But gauging the real and the lucky with Kadri during his contract year is tricky.

Unless you boil it down to the simplest terms. And maybe a team wanting to spend wisely really should.

  • At 31, Kadri carries huge “aging curve” risks. At least in the context of a potential bidding war.
  • Kadri is on pace for a 35-goal, 112-point season. His 77-assist pace would already eclipse his career-high for points (61 points in 2016-17).
  • There’s also that whole “run of playoff suspensions that seems almost impossible to replicate” thing.

[Kadri received an eight-game suspension during the Avalanche’s last playoff run]

Take a look at Kadri’s career SPAR chart from Evolving Hockey to see how much of a spike he’s enjoyed:


To be clear, it’s silly to paint Kadri as a fraud, though. Consider various markings of a legitimate, quality contributor:

  • Twice during his career, he’s reached the 30-goal mark.
  • Between 2016-17 and 2020-21, Kadri averaged 1.91 points per 60 minutes at even-strength. That’s the 97th-best total during that span for players with at least 70 games played.
  • Kadri’s shooting percentage isn’t all that outrageous at 12.9. His career shooting percentage is 11.3, and he’s shot at above this season’s 12.9% on six occasions.

Yes, Kadri’s enjoying some luck (including a career-high 15.2 on-ice shooting percentage), particularly when it comes to picking up assists.

But the other catalyst for a red-hot Kadri contract year boils down to opportunities. That thought might embolden a free agent bidder to dream too big.

So far this season, Kadri’s averaging 19 minutes and 11 seconds of ice time per game. Throughout his career, he’s peaked at 18:16 (in 2015-16). Over 708 career NHL games, Kadri’s averaged a tidy 17 minutes per night.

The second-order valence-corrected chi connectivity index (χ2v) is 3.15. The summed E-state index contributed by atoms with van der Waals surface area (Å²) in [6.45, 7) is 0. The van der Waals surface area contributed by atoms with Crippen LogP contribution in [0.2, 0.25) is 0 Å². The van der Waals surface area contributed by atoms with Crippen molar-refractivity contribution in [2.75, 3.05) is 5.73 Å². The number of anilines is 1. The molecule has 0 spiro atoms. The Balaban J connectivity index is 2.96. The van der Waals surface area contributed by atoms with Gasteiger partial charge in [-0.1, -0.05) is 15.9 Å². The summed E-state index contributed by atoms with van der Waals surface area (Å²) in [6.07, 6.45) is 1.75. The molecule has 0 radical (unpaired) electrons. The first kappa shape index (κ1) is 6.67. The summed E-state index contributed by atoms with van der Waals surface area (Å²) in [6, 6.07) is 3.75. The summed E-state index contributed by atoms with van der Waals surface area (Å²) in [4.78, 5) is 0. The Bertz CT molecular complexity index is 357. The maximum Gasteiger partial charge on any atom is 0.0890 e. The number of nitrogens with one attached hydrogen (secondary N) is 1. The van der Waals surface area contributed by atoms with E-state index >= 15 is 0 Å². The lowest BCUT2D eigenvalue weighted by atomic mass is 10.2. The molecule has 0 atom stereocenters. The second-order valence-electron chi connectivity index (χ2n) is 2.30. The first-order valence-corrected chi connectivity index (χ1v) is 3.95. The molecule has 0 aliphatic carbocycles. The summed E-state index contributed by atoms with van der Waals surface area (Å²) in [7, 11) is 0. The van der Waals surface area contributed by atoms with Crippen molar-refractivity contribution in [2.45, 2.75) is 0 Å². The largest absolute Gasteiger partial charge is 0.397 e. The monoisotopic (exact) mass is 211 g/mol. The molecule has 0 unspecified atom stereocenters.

Overall, Kadri’s averaged .68 points per game, which would translate to 55-56 points per season. Elevate his role, and you could forecast anywhere between 60-70 points. Chances are, someone will pay him with grander things in mind.

Don’t expect Kadri to take some big discount

And, you know what? Kadri deserves a big raise, even if it’s plausible that a team might pay too much. It sure seems like Kadri is dreaming big about that next contract, too, being that he changed agents.

Following his rookie contract, Kadri only made $2.9M for two seasons. In 2015-16, his cap hit was merely $4.1M. Finally in 2016, in one of Lou Lamoriello’s best days as Leafs GM, Toronto signed Kadri to the $4.5M cap hit that is just now expiring.

At 31, Kadri’s basically always been underpaid, and this is his chance to get rewarded. It’s also worth noting that Kadri didn’t really want to get traded from the Maple Leafs, and while the Avs ended up a great fit, Colorado wasn’t his specific choice.

So, the Avalanche need to be careful, and Kadri is hungry for a much-deserved raise. You never know, but most signs point to an amicable split.

Now, about the Philadelphia Flyers and that blank check of theirs ...

James O’Brien is a writer for Pro Hockey Talk on NBC Sports. Drop him a line at or follow him on Twitter @cyclelikesedins.